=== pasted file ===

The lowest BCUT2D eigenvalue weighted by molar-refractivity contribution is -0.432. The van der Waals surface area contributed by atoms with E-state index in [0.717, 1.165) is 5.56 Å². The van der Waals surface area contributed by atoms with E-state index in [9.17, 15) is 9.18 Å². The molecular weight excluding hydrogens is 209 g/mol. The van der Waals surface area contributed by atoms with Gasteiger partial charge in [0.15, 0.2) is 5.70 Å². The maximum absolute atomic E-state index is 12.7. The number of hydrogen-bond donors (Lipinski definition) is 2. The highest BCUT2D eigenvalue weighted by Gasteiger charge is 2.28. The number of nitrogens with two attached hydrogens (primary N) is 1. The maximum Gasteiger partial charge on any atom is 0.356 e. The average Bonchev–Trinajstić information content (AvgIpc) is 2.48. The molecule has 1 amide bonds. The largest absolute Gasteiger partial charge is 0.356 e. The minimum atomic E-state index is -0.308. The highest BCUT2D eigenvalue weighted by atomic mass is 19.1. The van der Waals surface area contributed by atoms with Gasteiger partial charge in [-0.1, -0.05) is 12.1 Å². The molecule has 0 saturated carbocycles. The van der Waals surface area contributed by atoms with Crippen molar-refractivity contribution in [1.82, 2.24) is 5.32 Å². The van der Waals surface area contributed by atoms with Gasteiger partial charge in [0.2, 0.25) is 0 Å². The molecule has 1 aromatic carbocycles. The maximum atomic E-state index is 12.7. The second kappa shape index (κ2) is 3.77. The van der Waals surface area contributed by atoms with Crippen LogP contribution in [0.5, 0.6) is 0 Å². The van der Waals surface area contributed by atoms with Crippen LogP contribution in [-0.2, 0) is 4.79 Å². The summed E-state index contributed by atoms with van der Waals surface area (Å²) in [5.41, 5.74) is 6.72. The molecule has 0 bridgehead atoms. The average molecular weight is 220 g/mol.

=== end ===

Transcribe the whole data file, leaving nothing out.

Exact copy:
The lowest BCUT2D eigenvalue weighted by molar-refractivity contribution is -0.432. The van der Waals surface area contributed by atoms with E-state index in [0.717, 1.165) is 5.56 Å². The van der Waals surface area contributed by atoms with E-state index in [9.17, 15) is 9.18 Å². The molecular weight excluding hydrogens is 209 g/mol. The van der Waals surface area contributed by atoms with Gasteiger partial charge in [0.15, 0.2) is 5.70 Å². The maximum absolute atomic E-state index is 12.7. The number of hydrogen-bond donors (Lipinski definition) is 2. The highest BCUT2D eigenvalue weighted by Gasteiger charge is 2.28. The number of nitrogens with two attached hydrogens (primary N) is 1. The maximum Gasteiger partial charge on any atom is 0.356 e. The average Bonchev–Trinajstić information content (AvgIpc) is 2.48. The molecule has 1 amide bonds. The largest absolute Gasteiger partial charge is 0.356 e. The minimum atomic E-state index is -0.308. The highest BCUT2D eigenvalue weighted by atomic mass is 19.1. The van der Waals surface area contributed by atoms with Gasteiger partial charge in [-0.1, -0.05) is 12.1 Å². The molecule has 0 saturated carbocycles. The van der Waals surface area contributed by atoms with Crippen molar-refractivity contribution in [1.82, 2.24) is 5.32 Å². The van der Waals surface area contributed by atoms with Gasteiger partial charge in [0.2, 0.25) is 0 Å². The molecule has 1 aromatic carbocycles. The maximum atomic E-state index is 12.7. The second kappa shape index (κ2) is 3.77. The van der Waals surface area contributed by atoms with Crippen LogP contribution in [0.5, 0.6) is 0 Å². The van der Waals surface area contributed by atoms with Crippen LogP contribution in [-0.2, 0) is 4.79 Å². The summed E-state index contributed by atoms with van der Waals surface area (Å²) in [5.41, 5.74) is 6.72. The molecule has 0 bridgehead atoms. The average molecular weight is 220 g/mol.